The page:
The simplest things can be the most easily overlooked when it comes to building a fund business, according to Jon Poyer, sales and distribution manager at Northern Lights, an Omaha, Neb.-based broker-dealer that specializes in advisor-driven solutions for fund distribution and fund compliance services.
Poyer leads the firm's and its affiliates' sales and distribution team, "playing matchmaker" to connect the firm's clients with broker-dealers, wirehouses, fund platforms, custodians and clearing firms. Northern Lights manages over 250 mutual funds and just under 120 fund families for registered investment advisors. Products range from managed futures and hedge-type mutual fund strategies to asset allocation and fixed-income funds, as well as exchange-traded fund strategies packaged into '40 Act vehicles.
Many of Northern Lights' relationships are forged thanks to sister company Gemini Fund Services, a fund administration and accounts firm that employs a due diligence process to help identify those companies that can achieve the "break-even point" of business-around $15 million to $20 million in assets these days. Firms require around $50 million to $60 million to achieve full 100% management fees, according to Poyer.
Big draws among broker-dealers and investors in 2012 included risk mitigation and fixed-income products, according to Poyer. Another strategy favored by investors is what Poyer calls a "tactical overlay of a bond strategy," which he describes as situations where bond managers can "move cash" alongside a small equity allocation. But "2013 is going to be a great year for equities," Poyer said. Small-cap managers in particular seem to be in great demand.
"You'll see the marketplace moving for good equity funds. If you can find a good stock picker out there and can find value there, I think those do well."
Other products that are "hot" at the moment are alternative investments such as master limited partnerships or long/short global macro funds, and mutual funds packaged as variable insurance trusts and distributed through an insurer such as Jefferson National. The latter is a response to investors' desire for tax-efficient versions of mutual funds. Poyer also highlighted closed-end interval funds investing in real estate as another hot item.
But success is not just about the products. Poyer emphasized that firms should invest in their distribution efforts and in a timely manner. "It's all about being proactive," Poyer said. "Someone who rolls out of bed and goes to work, you can't rest on your laurels and your old Rolodex. You've really got to go out there and get new connections. That's the first principle."
He pointed to firms that have proven they can pull ahead in the game including Austin, Texas-based exchange-traded fund shop Innealta Capital; the Durango, Col-based Swan Wealth Advisors; and managed futures shops like Altegris and Princeton Fund Advisors. Innealta's success is attributed to strong relationship building and connections, according to Poyer.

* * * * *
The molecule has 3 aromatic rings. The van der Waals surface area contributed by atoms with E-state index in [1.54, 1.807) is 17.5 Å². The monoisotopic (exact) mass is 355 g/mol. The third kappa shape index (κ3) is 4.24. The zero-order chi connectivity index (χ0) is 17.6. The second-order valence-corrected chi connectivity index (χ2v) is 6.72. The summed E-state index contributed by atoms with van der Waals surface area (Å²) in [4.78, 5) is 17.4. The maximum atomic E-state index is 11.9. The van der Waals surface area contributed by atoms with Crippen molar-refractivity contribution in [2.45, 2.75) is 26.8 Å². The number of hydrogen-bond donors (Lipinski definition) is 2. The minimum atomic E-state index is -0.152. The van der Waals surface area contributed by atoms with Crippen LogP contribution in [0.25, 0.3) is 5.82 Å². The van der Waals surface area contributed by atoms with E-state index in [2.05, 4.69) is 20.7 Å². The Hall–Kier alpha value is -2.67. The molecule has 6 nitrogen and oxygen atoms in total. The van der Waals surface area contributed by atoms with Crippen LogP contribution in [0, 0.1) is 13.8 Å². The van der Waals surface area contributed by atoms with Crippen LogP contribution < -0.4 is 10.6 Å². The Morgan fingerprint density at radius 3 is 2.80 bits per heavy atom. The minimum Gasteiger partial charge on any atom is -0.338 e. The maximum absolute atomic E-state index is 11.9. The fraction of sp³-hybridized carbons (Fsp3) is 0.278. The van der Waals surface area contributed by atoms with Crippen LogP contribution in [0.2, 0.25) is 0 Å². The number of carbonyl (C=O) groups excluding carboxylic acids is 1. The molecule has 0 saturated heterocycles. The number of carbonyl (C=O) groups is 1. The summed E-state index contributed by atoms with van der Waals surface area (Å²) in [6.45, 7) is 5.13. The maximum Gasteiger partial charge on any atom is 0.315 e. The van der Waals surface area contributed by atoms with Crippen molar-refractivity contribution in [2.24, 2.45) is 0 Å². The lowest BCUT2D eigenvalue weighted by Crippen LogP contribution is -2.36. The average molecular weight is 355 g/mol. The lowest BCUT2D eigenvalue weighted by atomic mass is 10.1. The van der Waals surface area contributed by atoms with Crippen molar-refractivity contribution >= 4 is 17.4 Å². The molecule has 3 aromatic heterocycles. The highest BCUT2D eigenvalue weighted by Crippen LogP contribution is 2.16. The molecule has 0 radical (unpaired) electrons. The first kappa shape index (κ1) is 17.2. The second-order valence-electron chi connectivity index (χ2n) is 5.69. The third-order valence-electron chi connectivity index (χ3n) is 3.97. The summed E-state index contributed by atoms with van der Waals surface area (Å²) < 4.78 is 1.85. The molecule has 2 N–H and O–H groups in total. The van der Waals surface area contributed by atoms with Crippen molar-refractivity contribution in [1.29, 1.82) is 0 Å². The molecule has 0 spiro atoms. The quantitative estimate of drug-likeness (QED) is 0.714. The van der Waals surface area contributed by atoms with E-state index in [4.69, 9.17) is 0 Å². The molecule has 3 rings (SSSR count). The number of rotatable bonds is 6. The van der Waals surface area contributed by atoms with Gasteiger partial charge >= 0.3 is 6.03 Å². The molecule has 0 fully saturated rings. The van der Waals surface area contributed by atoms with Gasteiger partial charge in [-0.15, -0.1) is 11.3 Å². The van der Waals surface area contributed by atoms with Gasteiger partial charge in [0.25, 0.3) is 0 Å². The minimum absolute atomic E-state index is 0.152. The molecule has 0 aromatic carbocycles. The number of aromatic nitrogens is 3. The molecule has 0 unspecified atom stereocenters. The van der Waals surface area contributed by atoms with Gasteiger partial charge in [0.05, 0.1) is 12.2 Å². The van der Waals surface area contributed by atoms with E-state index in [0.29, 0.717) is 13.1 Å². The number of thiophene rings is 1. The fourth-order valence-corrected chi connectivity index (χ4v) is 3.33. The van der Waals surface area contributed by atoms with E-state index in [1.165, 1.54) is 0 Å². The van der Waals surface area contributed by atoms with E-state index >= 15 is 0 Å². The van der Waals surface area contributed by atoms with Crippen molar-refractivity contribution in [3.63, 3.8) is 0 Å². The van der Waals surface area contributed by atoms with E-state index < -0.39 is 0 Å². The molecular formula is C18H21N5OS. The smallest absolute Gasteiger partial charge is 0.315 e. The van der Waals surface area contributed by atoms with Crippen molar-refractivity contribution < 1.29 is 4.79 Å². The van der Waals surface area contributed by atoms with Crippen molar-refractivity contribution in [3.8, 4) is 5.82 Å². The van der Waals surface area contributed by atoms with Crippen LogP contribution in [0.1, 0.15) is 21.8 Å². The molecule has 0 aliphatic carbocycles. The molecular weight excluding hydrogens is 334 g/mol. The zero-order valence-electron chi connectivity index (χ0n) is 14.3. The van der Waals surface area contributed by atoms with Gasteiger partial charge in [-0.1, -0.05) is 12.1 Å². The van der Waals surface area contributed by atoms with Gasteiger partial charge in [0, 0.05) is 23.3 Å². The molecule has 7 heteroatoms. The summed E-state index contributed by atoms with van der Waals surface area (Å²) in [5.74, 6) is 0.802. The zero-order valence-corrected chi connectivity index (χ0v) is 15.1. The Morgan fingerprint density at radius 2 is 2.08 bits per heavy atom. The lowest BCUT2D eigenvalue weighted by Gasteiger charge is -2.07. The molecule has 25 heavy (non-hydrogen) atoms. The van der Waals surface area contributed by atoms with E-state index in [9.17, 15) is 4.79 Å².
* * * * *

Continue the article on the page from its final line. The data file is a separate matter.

The firm has committed its resources to meet demand for a mutual fund by adding wholesalers to their accounts, as well as public relations and marketing staff. Swan Wealth is similar, utilizing its separately managed account (SMA) connections to raise $120 million into the Defined Risk Fund within half a year, Poyer said.
Investment in public relations is also critical in ensuring that "you have someone consistently telling your story," Poyer said. He stressed the need to determine a strong branding message, especially to build the reputation of being an expert in the category a manager's fund is in.
"Oftentimes people say PR is so expensive, I'm not going to get there. But PR's more than just being on Bloomberg; it's about helping you build a brand and delivering good thought leadership-which is an annoying buzz word, but it's an important buzz word,'' he said.
Leading with education is a good way to accomplish such goals, Poyer said. With alternatives, for instance, firms that have dedicated resources to educate investors on what alternatives are and how to use them in a portfolio are the ones who "do really well and who the broker-dealers are really pleased to have," Poyer said. Altegris and Princeton also get ahead in the managed futures game by educating both at the "top-down" (i.e. from the home office to the advisors) and from the "bottom-up" (individuals), he explained.
Asset managers tend to place elements such as solid branding strategy and a focus on key accounts on the back burner in the grand scheme of money marking. But these types of often neglected ingredients can make or break the recipe for mutual fund success.
Don't neglect your key accounts personnel, Poyer warned. Having a dedicated individual make new connections by directly reaching out to wirehouses can be critical to "setting the stage" for funds. Even if it won't "open doors right away," the key accounts person can provide thought leadership and build those relationships.
Also, don't forget to appoint a dedicated internal representative, "somebody to service existing clients and relationships you have to drum up business," Poyer said. Regardless of whether you later develop the individual into a hybrid internal and external wholesaler or an entirely external role, "that internal person's very important," Poyer said.
Finally, don't resort to hyperbole. "Typically what we see is if somebody leads and says, 'Our strategy is the best strategy no one's ever heard of. We just backtested these numbers and they're out of this world,' those are the ones I'm most wary of." On the other hand, "The funds that lead and say, 'Our SMA clients love what we do and they always ask us about mutual funds,' those are more interesting to me," Poyer said.